This team and Housing and [? Residence ?] Life and Dining has been working virtually 24/7 since March with no time off and no rest to both then close the campus and start to get ready for opening. I can't thank them enough for their efforts, and I know for some of you who are tuning in, I'm sure you have frustrations. I'm sure you've got all kinds of emotions. Believe me, they do, too, and we do, too.
They, more than anyone on this campus, wanted to be able to welcome you in a more seamless fashion. Karen said we're going to do a seamless fashion, but a more seamless fashion. But they have been working nonstop. And despite how hard this is and despite some of this not being good news, I'm very proud of the work that they've done, so I do want to state that.
And I just want to again say to all of you, to the students, to the families, that we very much regret these are the circumstances by which we're starting this semester. Please hear me loud and clear. If there was anything I could do about that, I would do it.
Me and my colleagues, we have dedicated our lives and our careers to supporting young people in their college experience. It's what we care most about. We believe that student life is the lifeblood of a college experience and a college education. Otherwise, we wouldn't be doing this work, and so we recognize the concern and the care and the frustration.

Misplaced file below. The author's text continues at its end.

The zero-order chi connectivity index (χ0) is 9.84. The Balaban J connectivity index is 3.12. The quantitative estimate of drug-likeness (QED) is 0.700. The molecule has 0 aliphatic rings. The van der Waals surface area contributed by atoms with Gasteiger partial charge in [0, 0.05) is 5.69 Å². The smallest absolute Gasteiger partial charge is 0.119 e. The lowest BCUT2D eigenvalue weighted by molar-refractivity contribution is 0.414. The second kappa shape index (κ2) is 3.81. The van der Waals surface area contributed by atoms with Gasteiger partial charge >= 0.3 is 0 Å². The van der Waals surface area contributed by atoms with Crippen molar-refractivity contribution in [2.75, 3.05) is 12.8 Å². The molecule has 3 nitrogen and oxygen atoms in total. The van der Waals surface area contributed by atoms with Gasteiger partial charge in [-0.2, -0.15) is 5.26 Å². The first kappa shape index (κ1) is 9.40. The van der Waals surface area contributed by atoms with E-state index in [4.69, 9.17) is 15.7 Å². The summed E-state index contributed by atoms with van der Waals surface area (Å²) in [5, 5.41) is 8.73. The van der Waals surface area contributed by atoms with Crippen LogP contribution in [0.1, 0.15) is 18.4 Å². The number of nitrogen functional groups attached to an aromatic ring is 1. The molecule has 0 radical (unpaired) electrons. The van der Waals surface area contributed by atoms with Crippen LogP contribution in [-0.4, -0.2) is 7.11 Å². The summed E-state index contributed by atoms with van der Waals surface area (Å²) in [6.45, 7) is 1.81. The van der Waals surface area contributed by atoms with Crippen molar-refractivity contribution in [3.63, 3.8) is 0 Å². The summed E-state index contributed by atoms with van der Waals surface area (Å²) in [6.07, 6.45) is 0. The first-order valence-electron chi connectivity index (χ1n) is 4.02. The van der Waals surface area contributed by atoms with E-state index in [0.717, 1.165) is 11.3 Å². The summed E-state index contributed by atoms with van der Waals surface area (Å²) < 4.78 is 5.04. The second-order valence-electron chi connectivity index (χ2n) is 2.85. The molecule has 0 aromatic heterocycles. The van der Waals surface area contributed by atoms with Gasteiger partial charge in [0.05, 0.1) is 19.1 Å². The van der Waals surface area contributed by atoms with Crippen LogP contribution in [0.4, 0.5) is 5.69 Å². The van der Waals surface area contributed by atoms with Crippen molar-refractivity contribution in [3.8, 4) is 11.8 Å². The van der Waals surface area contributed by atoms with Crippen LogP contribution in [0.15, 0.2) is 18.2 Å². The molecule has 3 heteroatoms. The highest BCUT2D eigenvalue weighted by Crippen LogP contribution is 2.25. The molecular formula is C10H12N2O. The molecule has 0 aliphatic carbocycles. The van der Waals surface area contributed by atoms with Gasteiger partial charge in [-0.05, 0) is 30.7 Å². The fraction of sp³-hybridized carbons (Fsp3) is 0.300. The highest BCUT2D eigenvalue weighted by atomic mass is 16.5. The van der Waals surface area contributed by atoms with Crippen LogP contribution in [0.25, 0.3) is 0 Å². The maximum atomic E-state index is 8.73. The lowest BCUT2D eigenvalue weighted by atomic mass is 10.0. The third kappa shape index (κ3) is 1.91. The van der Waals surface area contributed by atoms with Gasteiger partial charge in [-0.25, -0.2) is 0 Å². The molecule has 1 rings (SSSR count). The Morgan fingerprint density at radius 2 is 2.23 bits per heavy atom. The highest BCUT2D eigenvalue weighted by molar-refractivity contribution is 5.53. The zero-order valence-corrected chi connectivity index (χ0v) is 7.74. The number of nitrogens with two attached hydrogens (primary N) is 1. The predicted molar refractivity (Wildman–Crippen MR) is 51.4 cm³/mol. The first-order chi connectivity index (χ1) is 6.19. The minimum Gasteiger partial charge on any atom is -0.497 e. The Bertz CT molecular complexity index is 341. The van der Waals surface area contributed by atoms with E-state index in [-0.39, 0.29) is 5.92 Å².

And so we just want to tell you how much we care about you, and whether we get to see you in a couple of weeks or whether it's a couple of months or somewhere in between, we will embrace you virtually or at a distance and support you in every way that we can. And again, please do everything you can to take care of yourself in this interim until we can get ourselves back together in a more reasonable fashion.
So with that, I am going to turn this over to Pat, who is going to start us off. She'll hand off to Karen to do some of this. They've got a lot of details to share with you, and they're going to walk through that. And then I will come back as we get close to the end to close it out. So with that, Pat, I'm going to turn it to you.
PAT WYNN: Thanks, Ryan. So I do have a lot of information to share, and I'm going to try to go through this as slowly and methodically as I can so that you can really grasp what we're trying to achieve. And we'll proceed.
So for all students who are coming to Ithaca, we are asking that before you travel here, you are quarantined in place for 14 days and seek a COVID-19 test at your current location. Individuals traveling from states subject to the mandatory 14-day quarantine under New York state Andrew Cuomo's executive order will be required to quarantine upon entry into New York state. Quarantine also applies to students coming to Cornell from international locations.
Students who plan to live on campus and are traveling from a state on the New York state travel advisory should prepare to begin their semester online unless they can quarantine for 14 days in New York state or in a state that is currently not under the New York state travel advisory. Prior to coming to Cornell, please quarantine at your current residence for 14 days. If at all possible, seek a COVID-19 test prior to departing and travel to Ithaca only after confirming that your test is negative.
Those able to do so can quarantine with family, friends, or in a hotel of their choice in New York state or any other state that is not under restriction at your own cost. Unless you receive an exception from us, you will not be able to quarantine on campus, even if you have been assigned a single room. Note that the restricted states list can change, and we typically see states being added or removed from the list on Tuesdays of each week.